Posted on July 3, 2019Category: News Tags: Energy Estuary, Industrial Strategy, Port
By Simon Bird, Director, ABP Humber and Humber LEP Board member:
The Humber Local Enterprise Partnership (LEP) has recently produced a Prospectus for an Industrial Strategy for the region which seeks to grow the economy of the area by playing to the strengths of the Humber Estuary. Focussing on energy, skills and the ports and logistics sector, the strategy is a masterclass in the co-creation of economic strategy between the public sector and the private businesses that drive growth and lead innovation.
The Humber LEP naturally works closely with major partners in the private sector to support its efforts in identifying areas for potential future growth and building the strategies that can help to unlock that potential. The result is not a shopping list of general growth initiatives as has been produced in some areas, but a targeted set of defined strategies in the sectors where the Humber is either already strong, or has natural advantages to become a leader in the years to come.
The two strands which are most relevant to ABP are energy and ports and logistics.
The Humber has had enormous success in recent years in defining itself as the UK’s energy estuary and so it was perhaps inevitable that energy would feature prominently in the strategy. The Humber has a concentration of high energy users such as manufactures and the oil refineries, which have clustered in the Humber because of the easy access to materials that the ports provide. The region also boasts an impressive range of energy producers. The LEP’s proposed Industrial Strategy sets out a map to accelerating growth in energy production and specifically targeting the growing cluster of skills concentrated in the Humber in clean energy. There is growing consumer and policy demand for clean energy and so the renewable sector is booming in the Humber with the Port of Grimsby already established as the biggest centre for the operations and maintenance of offshore wind in the World.
The Industrial Strategy naturally sets out how this can be grown further. It also specifically promotes an ambition to decarbonise the Humber. With such a large concentration of high energy using industries in the area, it is not surprising that the Humber Region is the highest carbon producing part of the UK. The proposed Humber Industrial Strategy contains an ambition to be a net-zero carbon economy by 2040. If achieved, it would be one of the most dramatic transformations in industrial history and would firmly place the Humber on the World map as a pioneer in energy terms.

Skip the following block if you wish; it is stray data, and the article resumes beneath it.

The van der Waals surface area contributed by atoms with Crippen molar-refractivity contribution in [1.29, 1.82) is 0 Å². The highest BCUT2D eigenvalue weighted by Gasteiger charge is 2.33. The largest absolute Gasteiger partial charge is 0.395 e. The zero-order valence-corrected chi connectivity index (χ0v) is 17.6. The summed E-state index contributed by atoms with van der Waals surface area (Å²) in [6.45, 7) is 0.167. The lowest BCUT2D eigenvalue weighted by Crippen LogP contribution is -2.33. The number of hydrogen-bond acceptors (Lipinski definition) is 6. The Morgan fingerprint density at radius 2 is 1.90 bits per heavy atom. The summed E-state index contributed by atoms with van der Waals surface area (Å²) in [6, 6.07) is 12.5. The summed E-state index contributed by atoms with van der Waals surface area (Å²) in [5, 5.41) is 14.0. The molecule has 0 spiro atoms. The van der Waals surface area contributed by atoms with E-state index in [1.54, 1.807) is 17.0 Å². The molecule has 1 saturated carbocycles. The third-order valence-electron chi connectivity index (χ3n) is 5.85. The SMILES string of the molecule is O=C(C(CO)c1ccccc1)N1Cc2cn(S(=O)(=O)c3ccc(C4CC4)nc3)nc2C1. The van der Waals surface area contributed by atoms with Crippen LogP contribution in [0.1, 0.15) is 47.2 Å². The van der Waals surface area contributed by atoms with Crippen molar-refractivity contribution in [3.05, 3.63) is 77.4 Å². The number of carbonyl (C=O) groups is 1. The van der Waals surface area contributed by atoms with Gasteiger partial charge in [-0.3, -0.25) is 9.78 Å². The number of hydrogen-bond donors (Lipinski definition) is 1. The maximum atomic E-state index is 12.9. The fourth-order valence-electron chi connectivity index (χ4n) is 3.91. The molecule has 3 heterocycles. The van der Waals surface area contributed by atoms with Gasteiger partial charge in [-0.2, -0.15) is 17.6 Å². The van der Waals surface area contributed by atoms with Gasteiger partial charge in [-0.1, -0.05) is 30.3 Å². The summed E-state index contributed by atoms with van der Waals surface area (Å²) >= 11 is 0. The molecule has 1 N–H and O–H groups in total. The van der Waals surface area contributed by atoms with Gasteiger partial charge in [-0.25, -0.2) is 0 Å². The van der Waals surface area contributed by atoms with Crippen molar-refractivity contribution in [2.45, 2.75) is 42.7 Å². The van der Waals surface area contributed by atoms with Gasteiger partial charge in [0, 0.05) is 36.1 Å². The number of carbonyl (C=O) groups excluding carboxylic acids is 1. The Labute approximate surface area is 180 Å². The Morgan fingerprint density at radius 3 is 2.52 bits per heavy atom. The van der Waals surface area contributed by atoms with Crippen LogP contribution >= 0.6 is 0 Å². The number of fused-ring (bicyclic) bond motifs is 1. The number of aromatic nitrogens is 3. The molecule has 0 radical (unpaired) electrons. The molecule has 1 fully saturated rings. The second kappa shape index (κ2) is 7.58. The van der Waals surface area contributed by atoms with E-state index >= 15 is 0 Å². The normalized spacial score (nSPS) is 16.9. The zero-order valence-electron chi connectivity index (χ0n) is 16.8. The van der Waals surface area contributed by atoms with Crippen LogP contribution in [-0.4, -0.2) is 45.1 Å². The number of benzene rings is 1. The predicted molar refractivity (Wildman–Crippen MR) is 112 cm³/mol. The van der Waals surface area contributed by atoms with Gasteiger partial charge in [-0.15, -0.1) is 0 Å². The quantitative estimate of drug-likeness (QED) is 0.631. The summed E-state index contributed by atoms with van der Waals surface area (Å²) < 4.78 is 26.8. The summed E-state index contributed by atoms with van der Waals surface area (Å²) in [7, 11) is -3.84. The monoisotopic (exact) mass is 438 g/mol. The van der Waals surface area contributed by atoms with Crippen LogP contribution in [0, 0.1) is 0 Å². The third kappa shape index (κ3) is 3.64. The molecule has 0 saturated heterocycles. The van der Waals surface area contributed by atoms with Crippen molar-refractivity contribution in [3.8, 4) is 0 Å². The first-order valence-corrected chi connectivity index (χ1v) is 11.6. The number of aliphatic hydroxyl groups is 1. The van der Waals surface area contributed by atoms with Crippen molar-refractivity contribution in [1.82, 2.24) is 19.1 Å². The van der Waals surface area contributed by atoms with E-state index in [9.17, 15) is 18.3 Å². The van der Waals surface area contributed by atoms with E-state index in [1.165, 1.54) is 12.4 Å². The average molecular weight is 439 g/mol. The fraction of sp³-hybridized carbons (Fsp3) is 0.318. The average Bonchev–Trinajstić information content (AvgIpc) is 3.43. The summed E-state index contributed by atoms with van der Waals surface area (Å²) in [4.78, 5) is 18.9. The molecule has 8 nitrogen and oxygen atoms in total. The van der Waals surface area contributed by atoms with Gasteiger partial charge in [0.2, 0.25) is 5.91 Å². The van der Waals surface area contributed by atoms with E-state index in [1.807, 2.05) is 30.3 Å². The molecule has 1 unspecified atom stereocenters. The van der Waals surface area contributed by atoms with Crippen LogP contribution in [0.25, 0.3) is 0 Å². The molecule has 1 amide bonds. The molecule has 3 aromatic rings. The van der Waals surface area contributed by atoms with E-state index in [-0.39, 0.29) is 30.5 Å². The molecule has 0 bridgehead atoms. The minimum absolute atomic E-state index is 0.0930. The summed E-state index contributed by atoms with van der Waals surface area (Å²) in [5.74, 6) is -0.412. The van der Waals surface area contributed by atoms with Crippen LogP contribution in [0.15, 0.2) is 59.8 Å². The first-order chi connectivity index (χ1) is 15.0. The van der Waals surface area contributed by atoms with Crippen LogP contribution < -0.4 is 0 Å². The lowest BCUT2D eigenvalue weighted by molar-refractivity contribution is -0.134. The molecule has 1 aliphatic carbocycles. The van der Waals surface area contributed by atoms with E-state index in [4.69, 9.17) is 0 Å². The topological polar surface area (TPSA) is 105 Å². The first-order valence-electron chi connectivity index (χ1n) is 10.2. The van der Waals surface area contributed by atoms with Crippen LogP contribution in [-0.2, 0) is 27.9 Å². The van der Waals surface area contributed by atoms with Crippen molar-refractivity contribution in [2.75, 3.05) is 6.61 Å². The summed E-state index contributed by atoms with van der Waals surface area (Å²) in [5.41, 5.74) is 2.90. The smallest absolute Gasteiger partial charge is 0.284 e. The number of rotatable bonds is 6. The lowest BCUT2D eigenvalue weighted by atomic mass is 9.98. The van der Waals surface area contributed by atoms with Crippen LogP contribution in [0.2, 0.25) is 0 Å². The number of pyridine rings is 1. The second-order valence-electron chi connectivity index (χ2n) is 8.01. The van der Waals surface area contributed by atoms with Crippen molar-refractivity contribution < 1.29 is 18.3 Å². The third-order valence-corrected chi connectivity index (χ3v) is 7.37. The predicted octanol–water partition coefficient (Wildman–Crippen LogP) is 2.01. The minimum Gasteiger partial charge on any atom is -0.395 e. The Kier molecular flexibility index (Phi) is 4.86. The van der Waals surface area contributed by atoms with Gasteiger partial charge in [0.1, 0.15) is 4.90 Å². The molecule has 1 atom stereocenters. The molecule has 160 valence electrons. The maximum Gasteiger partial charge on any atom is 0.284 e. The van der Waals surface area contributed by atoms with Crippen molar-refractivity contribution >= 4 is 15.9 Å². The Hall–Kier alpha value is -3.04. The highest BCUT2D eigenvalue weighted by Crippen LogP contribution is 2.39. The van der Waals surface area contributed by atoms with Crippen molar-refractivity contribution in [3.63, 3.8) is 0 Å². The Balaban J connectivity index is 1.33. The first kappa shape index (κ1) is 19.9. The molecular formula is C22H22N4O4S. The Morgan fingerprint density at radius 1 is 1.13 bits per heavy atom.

It is also particularly pleasing that an entire strand of the strategy focusses on the ports and logistics sector. The four ports on the Humber combined make up the biggest port complex in the UK, handling 17% of the nation’s trade and serving as a gateway for trade with Europe and the rest of the World for the North of England, the Midlands and beyond. The Humber Ports support around 32,000 jobs in the region when supply chains are taken into account and contribute around £2.3 billion to the economy each year in GDP. It is therefore unsurprising that the ports would feature so prominently in the Industrial Strategy for the area.
The ambition the Humber sets out to achieve is to create a globally renowned hub for sustainable shipping, investing in the Humber Ports to strengthen and diversify their role. It sets out that this will be achieved by investing in technology to promote innovation, enhancing the skills of the workforce in the area to take advantage of the opportunities the sector can offer, and by overcoming the transport connectivity challenges which can inhibit growth.
This last proposal is hugely significant for the Humber Ports. By allowing us to move more trade on rail, as well as free up the flow of traffic on roads connecting the Humber to Leeds, Manchester and the M1 / M18 corridor, we will not only give our ports and logistic sector a competitive edge, but also give that same advantage to businesses across the North by giving them faster access to goods and external markets.